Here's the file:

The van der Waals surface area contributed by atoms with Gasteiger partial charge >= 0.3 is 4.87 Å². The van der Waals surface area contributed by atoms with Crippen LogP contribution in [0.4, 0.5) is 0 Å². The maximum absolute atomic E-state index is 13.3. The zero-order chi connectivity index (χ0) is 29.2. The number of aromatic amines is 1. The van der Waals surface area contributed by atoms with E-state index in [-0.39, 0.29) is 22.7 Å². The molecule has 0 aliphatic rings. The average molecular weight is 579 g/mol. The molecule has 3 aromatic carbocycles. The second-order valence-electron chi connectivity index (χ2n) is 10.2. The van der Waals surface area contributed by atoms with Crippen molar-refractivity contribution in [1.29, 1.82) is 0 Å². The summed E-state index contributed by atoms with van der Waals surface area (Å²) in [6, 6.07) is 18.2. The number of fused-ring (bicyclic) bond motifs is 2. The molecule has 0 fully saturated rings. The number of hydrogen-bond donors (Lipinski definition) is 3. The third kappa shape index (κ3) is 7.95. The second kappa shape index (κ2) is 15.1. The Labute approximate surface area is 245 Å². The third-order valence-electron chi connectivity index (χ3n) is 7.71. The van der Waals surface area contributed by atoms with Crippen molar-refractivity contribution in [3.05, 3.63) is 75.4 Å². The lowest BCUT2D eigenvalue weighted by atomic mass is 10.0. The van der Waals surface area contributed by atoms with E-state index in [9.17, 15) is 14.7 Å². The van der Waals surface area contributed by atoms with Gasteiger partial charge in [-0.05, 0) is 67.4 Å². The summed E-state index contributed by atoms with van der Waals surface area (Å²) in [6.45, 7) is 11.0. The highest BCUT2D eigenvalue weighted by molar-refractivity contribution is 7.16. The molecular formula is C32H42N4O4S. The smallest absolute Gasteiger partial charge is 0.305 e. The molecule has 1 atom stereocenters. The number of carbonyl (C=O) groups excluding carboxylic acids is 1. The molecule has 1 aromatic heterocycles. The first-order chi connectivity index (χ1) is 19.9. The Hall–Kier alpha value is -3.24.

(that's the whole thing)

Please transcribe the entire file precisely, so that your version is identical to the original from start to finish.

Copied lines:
The van der Waals surface area contributed by atoms with Gasteiger partial charge >= 0.3 is 4.87 Å². The van der Waals surface area contributed by atoms with Crippen LogP contribution in [0.4, 0.5) is 0 Å². The maximum absolute atomic E-state index is 13.3. The zero-order chi connectivity index (χ0) is 29.2. The number of aromatic amines is 1. The van der Waals surface area contributed by atoms with E-state index in [-0.39, 0.29) is 22.7 Å². The molecule has 0 aliphatic rings. The average molecular weight is 579 g/mol. The molecule has 3 aromatic carbocycles. The second-order valence-electron chi connectivity index (χ2n) is 10.2. The van der Waals surface area contributed by atoms with Crippen molar-refractivity contribution in [1.29, 1.82) is 0 Å². The summed E-state index contributed by atoms with van der Waals surface area (Å²) in [6, 6.07) is 18.2. The number of fused-ring (bicyclic) bond motifs is 2. The molecule has 0 fully saturated rings. The number of hydrogen-bond donors (Lipinski definition) is 3. The third kappa shape index (κ3) is 7.95. The second kappa shape index (κ2) is 15.1. The Labute approximate surface area is 245 Å². The third-order valence-electron chi connectivity index (χ3n) is 7.71. The van der Waals surface area contributed by atoms with Crippen molar-refractivity contribution in [3.05, 3.63) is 75.4 Å². The lowest BCUT2D eigenvalue weighted by atomic mass is 10.0. The van der Waals surface area contributed by atoms with E-state index in [9.17, 15) is 14.7 Å². The van der Waals surface area contributed by atoms with Gasteiger partial charge in [-0.05, 0) is 67.4 Å². The summed E-state index contributed by atoms with van der Waals surface area (Å²) in [6.45, 7) is 11.0. The highest BCUT2D eigenvalue weighted by molar-refractivity contribution is 7.16. The molecular formula is C32H42N4O4S. The smallest absolute Gasteiger partial charge is 0.305 e. The molecule has 1 atom stereocenters. The number of carbonyl (C=O) groups excluding carboxylic acids is 1. The molecule has 1 aromatic heterocycles. The first-order chi connectivity index (χ1) is 19.9. The Hall–Kier alpha value is -3.24.